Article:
First, a cold fact; then, a reality check; then some Points of Interest, perhaps missed in the immediate sweep of “winners”, “losers”, “pies” and “cakes” etc. Finally, a warning, a hot tip and a pain-point.
1. It is a truth universally acknowledged that democratic governments who produce National Cultural Policies (NCPs) sound decidedly naff. Sorry, but there’s no escaping it. If they aim for the high ground, they come across as pretentious. If they focus on deliverables, they seem venal. To condemn Revive because its tone makes your teeth ache is fruitless. Better to accept it as the government at their most awkward and sincere. After the Robodebt scandal, we can do with a bit of that, I’m sure. A policy that isn’t actively destroying the lives of its citizens is a step in the right direction for the Australian nation as a whole.
2. NCPs make their presence felt over time. Some by-eye assessment can be done in the days following their announcement. But everything important in Revive will slow-release over months, even years, and in unexpected ways. The devil isn’t in the detail. It’s in the big picture that gels the details into meaningful sectoral impacts. Which sections are pivotal and which soundbites remains to be seen. That’s OK too. What’s important is that the government make a start so the cultural sector can envisage a version of the future better than its benighted past.
In short, it is premature to either overly praise or criticise Revive, while talk of its weaknesses and strengths as if these were self-evident should be treated with caution. That is especially true of the money side. The last Coalition government was adept at proclaiming funding they did not deliver or failing to pass enabling legislation. Let’s hope Labor is more transparent. At least Revive gives them a cultural policy to be more transparent about.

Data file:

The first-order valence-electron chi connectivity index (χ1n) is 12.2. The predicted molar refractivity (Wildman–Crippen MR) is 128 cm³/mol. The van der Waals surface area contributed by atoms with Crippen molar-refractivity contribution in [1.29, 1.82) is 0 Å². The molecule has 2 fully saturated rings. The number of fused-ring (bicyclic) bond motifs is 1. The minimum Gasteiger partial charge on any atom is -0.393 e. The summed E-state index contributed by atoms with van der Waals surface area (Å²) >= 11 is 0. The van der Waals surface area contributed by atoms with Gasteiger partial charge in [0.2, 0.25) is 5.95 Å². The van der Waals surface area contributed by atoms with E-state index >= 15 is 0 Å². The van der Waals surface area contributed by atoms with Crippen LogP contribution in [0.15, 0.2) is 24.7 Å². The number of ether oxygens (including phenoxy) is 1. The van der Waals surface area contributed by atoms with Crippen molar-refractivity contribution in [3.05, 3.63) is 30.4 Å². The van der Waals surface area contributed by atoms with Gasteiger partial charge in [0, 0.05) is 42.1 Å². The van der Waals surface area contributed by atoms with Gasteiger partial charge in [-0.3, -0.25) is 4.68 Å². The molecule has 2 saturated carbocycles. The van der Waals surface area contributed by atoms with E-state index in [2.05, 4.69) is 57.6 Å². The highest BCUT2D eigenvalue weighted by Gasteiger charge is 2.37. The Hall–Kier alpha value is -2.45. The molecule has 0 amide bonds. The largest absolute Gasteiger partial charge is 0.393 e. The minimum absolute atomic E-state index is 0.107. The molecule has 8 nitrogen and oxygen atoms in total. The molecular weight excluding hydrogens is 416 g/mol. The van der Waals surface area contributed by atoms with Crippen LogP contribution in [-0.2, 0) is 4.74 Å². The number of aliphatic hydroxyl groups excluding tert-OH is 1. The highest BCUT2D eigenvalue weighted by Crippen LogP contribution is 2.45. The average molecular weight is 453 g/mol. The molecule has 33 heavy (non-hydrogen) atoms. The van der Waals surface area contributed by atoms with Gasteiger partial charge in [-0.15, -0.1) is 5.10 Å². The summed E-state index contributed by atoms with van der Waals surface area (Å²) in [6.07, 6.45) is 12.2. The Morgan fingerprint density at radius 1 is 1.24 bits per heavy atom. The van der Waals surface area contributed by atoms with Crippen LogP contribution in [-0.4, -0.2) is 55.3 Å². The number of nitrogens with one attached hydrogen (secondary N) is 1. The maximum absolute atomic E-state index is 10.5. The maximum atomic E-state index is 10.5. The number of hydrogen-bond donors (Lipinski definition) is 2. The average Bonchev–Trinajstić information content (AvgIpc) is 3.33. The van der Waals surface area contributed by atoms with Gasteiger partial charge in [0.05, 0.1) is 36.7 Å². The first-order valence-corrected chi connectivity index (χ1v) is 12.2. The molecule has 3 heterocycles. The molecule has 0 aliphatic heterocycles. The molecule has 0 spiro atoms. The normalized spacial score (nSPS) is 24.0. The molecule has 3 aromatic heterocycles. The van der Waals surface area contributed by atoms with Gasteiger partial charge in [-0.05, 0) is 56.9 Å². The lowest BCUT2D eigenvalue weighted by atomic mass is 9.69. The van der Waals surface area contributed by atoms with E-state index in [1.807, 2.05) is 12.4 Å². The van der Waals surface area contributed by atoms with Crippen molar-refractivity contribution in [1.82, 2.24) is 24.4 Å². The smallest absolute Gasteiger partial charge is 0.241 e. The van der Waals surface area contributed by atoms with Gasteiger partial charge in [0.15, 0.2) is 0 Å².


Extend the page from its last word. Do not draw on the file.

3. Points of Interest. Stuart Cunningham calls policy-making ‘ideas thick‘. NCPs are built on the bones of past policies, not just the ones they acknowledge (Creative Nation, Creative Australia), but satellite documents that once had influence. Revive’s Five Pillars recalls Jon Hawkes’ book The Fourth Pillar of Sustainability: Culture’s Essential Role in Public Planning (2001). In turn, this draws on David Yencken and Debra Wilkinson’s Resetting the Compass: Australia’s Journey Towards Sustainability (2000), which discusses ‘sustainable policy in the full meaning of that word… ecological, social and cultural as much as economic’.
That’s an important ancestry, and a reminder that policy-making is an intergenerational endeavour. Revive benefits from the metaphors in which it clothes its actions. But it is also held to account by them. More on this later, when examining the pain point: the word “sustainable” in the NCP.
For those regularly engaged with cultural policy documents, it is a relief not to hear that selling NFT kangaroos on the digital art market is going to send the country’s GDP into the stratosphere. The “economy” and its cognate terms appear a modest 36 times in Revive. By contrast, the terms “arts”, “culture” and their cognates appear over 1000 times.
That doesn’t mark a switch to a non-instrumental, art-for-arts-sake policy perspective, however. It marks yet another chapter in the complex entanglement between the economism that has dominated government thinking for 40 years and the aspiration to ‘ensure Australians see themselves, better understand each other, and help the world to know us’.
To better appreciate these subcutaneous tensions think of Revive as having two voices. The first speaks the language of culture-as–culture: of place, respect, creativity and truth. This is most evident in Pillar 1: First Nations First. The second speaks the language of culture-as-commerce: of entrepreneurialism, business skills, technology and investment. This is washed through the document like a background colour. There is a palpable concern with markets and market share, especially export markets.
Not unreasonably, given that overseas corporations dominate so much of Australia’s cultural consumption. Yet by insisting on a commercial focus to a remixed Australia Council, Revive fudges important market failure and public good arguments for assistance to the arts, while making an implied claim that managing for-profit production is a natural thing for a statutory body to do.